How to monitor ALTER TABLE progress in MySQL

While working on a recent support issue as a Percona Support Engineer,  I got one question from a customer asking how to monitor ALTER TABLE progress. Actually, for MySQL 5.5 and prior versions, it’s quite difficult to ALTER the table in a running production environment especially for large tables (with millions of records). Because it will rebuild and lock the table affecting the performance as well as our users. Therefore even if we start ALTER it’s really important to know when it will finish. Even while creating the index, ALTER TABLE will not rebuild the table if fast_index_creation is ON but still it might lock the table.

fast_index_creation feature was introduced in MySQL 5.5 and higher versions. Also available in MySQL 5.1 with the InnoDB Plugin

From MySQL 5.6 and later, “Online DDL” feature has been introduced, which is enhancing many other types of ALTER TABLE operations to avoid “copying the table” and “locking.” It also allows SELECT, INSERT, UPDATE, and DELETE statements to run while the table is being altered. So in the latest version, we can control the copy of file and locking by using ALGORITHM and LOCK options. But even in MySQL 5.6, there are some ALTER operations which still required table rebuild i.e ADD/DROP column, change the data type, ADD/DROP primary key, etc. You can check the table here for more details.

Summary of Online Status for DDL Operations”

So in any case, if required, we can check the ALTER TABLE progress with below solutions. 

One of the solutions is to use the Percona Toolkit utility, pt-online-schema-change which will ALTER the table without locking it for a long time and show the progress. i.e

While using pt-online-schema-change, many times I get questions such as: “What will happen to those data changes (INSERT/UPDATE/DELETE) which are performing during the ALTER TABLE?”

Here, I would like to explain briefly about it. While running pt-online-schema-change, if we will check data dir,

We can see that it will create triggers (separate trigger for INSERT, UPDATE and DELETE) on the original table to update corresponding rows to the new table( _nil_test_new). So any modifications happened to the data in original tables during the copy, will be reflected in the new table.

NOTE: This tool will not work if any triggers are already defined on the table.

But what if we don’t want to use pt-online-schema-change and run regular ALTER TABLE on MySQL prompt? After some research, I found many ways to calculate the progress of ALTER TABLE especially with innodb_file_per_table is ON. (innodb_file_per_table is ON by default in MySQL 5.6.)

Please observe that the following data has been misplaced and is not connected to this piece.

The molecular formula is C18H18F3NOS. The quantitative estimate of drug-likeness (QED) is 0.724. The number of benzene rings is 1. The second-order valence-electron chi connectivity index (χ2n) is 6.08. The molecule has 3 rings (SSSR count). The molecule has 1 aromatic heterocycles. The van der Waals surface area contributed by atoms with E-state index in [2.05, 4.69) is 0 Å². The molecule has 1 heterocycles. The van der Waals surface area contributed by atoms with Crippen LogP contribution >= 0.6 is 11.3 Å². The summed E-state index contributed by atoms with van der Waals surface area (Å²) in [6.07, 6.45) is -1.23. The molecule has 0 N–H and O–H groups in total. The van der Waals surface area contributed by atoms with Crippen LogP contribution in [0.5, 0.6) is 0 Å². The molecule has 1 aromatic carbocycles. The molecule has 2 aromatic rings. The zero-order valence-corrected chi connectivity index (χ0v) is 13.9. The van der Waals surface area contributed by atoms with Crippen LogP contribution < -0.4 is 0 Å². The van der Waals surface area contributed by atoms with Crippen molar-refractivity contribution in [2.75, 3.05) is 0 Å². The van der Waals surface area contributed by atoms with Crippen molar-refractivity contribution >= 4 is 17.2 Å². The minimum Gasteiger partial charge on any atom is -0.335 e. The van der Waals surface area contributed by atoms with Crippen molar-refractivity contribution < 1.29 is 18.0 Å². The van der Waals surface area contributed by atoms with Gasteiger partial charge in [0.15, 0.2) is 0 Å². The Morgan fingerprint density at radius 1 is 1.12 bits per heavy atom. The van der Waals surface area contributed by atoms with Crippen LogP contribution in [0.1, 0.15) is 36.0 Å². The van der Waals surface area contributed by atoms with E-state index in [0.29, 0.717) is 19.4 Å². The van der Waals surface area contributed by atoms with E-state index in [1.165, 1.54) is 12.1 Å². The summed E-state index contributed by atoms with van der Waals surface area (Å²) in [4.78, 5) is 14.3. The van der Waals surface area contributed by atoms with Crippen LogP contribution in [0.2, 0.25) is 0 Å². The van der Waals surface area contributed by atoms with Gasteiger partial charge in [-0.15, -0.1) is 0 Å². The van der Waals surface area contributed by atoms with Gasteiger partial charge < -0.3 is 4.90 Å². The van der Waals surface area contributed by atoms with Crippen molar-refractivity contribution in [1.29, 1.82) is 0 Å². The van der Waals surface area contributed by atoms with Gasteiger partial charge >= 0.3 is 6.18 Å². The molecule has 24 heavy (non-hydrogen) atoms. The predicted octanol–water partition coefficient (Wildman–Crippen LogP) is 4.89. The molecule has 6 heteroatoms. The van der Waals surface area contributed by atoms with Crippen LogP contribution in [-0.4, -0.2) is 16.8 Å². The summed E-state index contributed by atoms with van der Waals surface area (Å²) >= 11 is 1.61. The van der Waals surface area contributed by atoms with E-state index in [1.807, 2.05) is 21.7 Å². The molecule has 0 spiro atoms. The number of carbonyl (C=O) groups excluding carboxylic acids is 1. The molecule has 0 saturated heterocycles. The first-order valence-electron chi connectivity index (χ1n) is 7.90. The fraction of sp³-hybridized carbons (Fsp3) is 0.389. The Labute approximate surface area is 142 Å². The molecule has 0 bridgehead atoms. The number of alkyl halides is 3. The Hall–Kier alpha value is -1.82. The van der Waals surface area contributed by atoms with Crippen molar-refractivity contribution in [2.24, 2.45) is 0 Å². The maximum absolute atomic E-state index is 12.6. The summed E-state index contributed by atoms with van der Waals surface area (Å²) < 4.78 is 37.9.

• Calculate the progress by checking the size of temporary tablespace. 

With innodb_file_per_table=1,when we are running ALTER TABLE, InnoDB creates a temporary tablespace within the same data directory with random name starting from #sql ending with .ibd like #sql-1c80_27.ibd. i.e

While altering table, InnoDB reads original ibd file like nil_test.ibd and writes new pages to #sql-1c80_27.ibd. So with file size of nil_test.ibd and temporary #sql-1c80_27.ibd, we can check the ALTER TABLE progress with something like, 

When we run ALTER on mysql, we can simply run this script in data dir and check the progress like,

There are a couple of things which we need to consider while using this script.

  1. We have to change script with $TABLENAME as per your requirement. It will work for only one ALTER TABLE.
  2. Script should run from database dir (i.e /var/lib/mysql/nil)
  3. These calculations are an approximation because the new table can be a bit different in size. For example, deleted rows or fragmentation can cause accuracy problems. 

I would like to mention here that we cannot check the progress of every ALTER TABLE with the above formula. For example, with fast_index_creation, It will create the table without any secondary indexes, then adding the secondary indexes after the data is loaded so it will not create temp tablespace (.ibd file) while creating a secondary index. This process is very interesting, let me explain here.

When we add secondary index with ‘fast_index_creation‘, it will only create #sql***.frm file to update table structure but not temporary .ibd file. It will do some file sorts and then add directly index to the original table.ibd file. so when you monitor those files, initially you didn’t see that file size increasing, but after some time (after files sorts) file size starts increasing till the end of ALTER TABLE. i.e

Initially, you’ll see

Then suddenly .ibd file size starts increasing…till the end.

This will happen if there is only one secondary index. If there are multiple secondary indexes then for each index, the process will pause, do file sorts and then add index so the number of pauses in file size increases, will be equal to the number of secondary indexes.